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“Minutes and How to Take Them”
A Short Article on HOA Minutes
For
Annual and Special Member Meetings
And
Board Meetings

Jerry Orten, Orten Cavanagh & Holmes

 

Minutes Should Reflect Resolutions and Actions Taken

All actions by the association, taken at an annual or special member meeting, or taken at a board of directors meeting, should be included in resolutions.  These resolutions should be in the minutes.

Background, Context, Discussion, Reasons, Rationale, Etc.

Generally, minutes do not need, and should not include, background on the resolution, context of the resolution, the points in the discussion, reasons for or rationale for the resolution, or anything other than the resolution and action taken on the resolution (i.e., it passed or was defeated).

Minutes are not intended to be used as a newsletter or communication piece.  Minutes are, as a matter of law, intended to reflect action (resolutions) taken by the acting body (the members at annual or special member meetings, or the board at board meetings).

Who Takes the Minutes?Question Mark

Typically, the community association manager, the manager’s assistant, or the association secretary takes the minutes.  This person should comply with instructions given by the board of directors and by the chairperson of the meeting.  Minutes should be composed accurately and completely, as the record of the action (resolutions) taken.

Guidelines and Checklist for Minutes

Minutes of a meeting should include the information below.  Typically, failure to include any of the following is not a problem.  Yet, we recommend these points be a part of the minutes.

Discussion on any given action item or resolution should NOT be described in anything other than short, general details, if those details are not within the motion or action item.  Sometimes, it is important to include the rationale for a decision to show that the board was informed, acted reasonably, and acted in good faith in reaching that decision.  In these instances, the decision and rationale should be documented in a separate resolution rather than the minutes.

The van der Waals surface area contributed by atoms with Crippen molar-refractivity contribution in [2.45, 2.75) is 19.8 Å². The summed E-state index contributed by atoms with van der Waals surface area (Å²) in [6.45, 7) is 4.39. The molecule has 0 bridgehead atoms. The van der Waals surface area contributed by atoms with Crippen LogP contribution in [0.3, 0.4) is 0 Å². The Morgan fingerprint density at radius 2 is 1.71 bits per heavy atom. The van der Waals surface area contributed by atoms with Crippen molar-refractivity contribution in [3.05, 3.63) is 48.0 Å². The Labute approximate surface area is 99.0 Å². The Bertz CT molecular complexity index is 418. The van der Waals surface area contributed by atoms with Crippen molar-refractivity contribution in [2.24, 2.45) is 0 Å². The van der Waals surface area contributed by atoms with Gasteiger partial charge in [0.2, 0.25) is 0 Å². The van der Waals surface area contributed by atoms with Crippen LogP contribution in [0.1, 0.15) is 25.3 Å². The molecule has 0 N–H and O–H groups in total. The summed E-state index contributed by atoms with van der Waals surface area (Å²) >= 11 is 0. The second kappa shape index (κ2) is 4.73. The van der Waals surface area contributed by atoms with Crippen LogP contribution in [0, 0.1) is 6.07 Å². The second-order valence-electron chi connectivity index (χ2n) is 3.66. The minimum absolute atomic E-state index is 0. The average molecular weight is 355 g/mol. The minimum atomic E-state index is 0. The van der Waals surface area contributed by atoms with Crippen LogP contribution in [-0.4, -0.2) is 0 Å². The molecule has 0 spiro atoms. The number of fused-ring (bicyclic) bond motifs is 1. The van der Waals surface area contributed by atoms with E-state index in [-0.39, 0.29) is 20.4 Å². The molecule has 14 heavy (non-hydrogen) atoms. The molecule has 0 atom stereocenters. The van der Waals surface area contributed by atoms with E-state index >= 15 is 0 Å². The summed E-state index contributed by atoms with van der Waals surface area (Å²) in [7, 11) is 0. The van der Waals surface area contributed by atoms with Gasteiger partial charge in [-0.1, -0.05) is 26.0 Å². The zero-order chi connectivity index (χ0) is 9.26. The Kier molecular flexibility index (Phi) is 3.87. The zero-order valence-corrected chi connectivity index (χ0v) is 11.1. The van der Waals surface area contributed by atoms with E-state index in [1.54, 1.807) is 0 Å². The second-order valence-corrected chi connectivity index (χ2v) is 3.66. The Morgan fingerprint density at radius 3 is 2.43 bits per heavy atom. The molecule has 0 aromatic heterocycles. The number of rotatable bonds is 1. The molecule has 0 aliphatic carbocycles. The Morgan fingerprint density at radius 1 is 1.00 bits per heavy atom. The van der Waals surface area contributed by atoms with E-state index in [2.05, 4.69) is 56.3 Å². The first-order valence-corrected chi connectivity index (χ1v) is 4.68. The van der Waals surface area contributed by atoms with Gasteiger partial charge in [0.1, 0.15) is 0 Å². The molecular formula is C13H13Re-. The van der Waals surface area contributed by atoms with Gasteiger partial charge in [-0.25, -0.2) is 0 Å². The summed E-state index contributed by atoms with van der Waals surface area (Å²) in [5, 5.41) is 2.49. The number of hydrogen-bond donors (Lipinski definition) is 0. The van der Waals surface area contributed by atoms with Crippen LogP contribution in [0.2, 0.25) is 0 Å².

Action by the Board Without a Meeting 

Action (Resolutions) by the board may be taken without a meeting in two ways:

If each director votes in writing (for, against or to abstain) and waives, in writing, the right to a meeting; or

If a participatory process (typically by email or phone call) is allowed for in the bylaws (without a meeting, without written votes and without a waiver of the right to meet) action can be taken as follows:

[Note: To take advantage of this participatory process, the bylaws of an association may need to be amended.]

Minutes are Permanent Association Records 

File CabinetAll minutes, or consents and votes, should be kept in the association’s permanent records or minute book.

 


 

 

Minutes of the Annual Meeting
of
______________________________________________

Date: __________________

Members present (in person):

Members present by conference call:

Members present by proxy:

Others present (in person):

1. Roll Call, Call to Order, Verification of Quorum, and Proof of Notice of Meeting:

2. Approval of Minutes:

3. Reports:

a. Financial Report
b. Other Reports

4. Appointments and Elections of Directors:

    Director      Class      Elected/Appointed      Date Expiration

    ________   ____       ________________   _________

    ________   ____       ________________   _________

5. Budget Ratifications:

6. Old and New Business:

a. Old Business:

b. New Business.

Adjournment: The meeting was adjourned at ________________ 

Disclaimer

This article has been prepared by the HOA law firm of Orten Cavanagh & Holmes LLC (the “Firm”) for general informational and educational purposes only.
This article does not and is not intended to, constitute legal advice for any specific matter.
The information in this article is not privileged and does not create an attorney-client relationship with the Firm or any of the Firm's attorneys.
This article is not an offer to represent any HOA or any other person.
You should not act, or refrain from acting, based upon any information in this article.
The hiring of an attorney is an important decision that should not be based solely on written information about qualifications or experiences.
Anyone considering hiring an attorney should independently investigate the attorney’s credentials and ability and not rely upon advertisements or self-proclaimed expertise.
To contact an attorney at the HOA law firm of Orten Cavanagh & Holmes, LLC visit us at our website and call or email one of our attorneys, contact us at info@ochhoalaw.com or call us at (720) 221-9780 or (719) 457-8420 or (888) 841-5149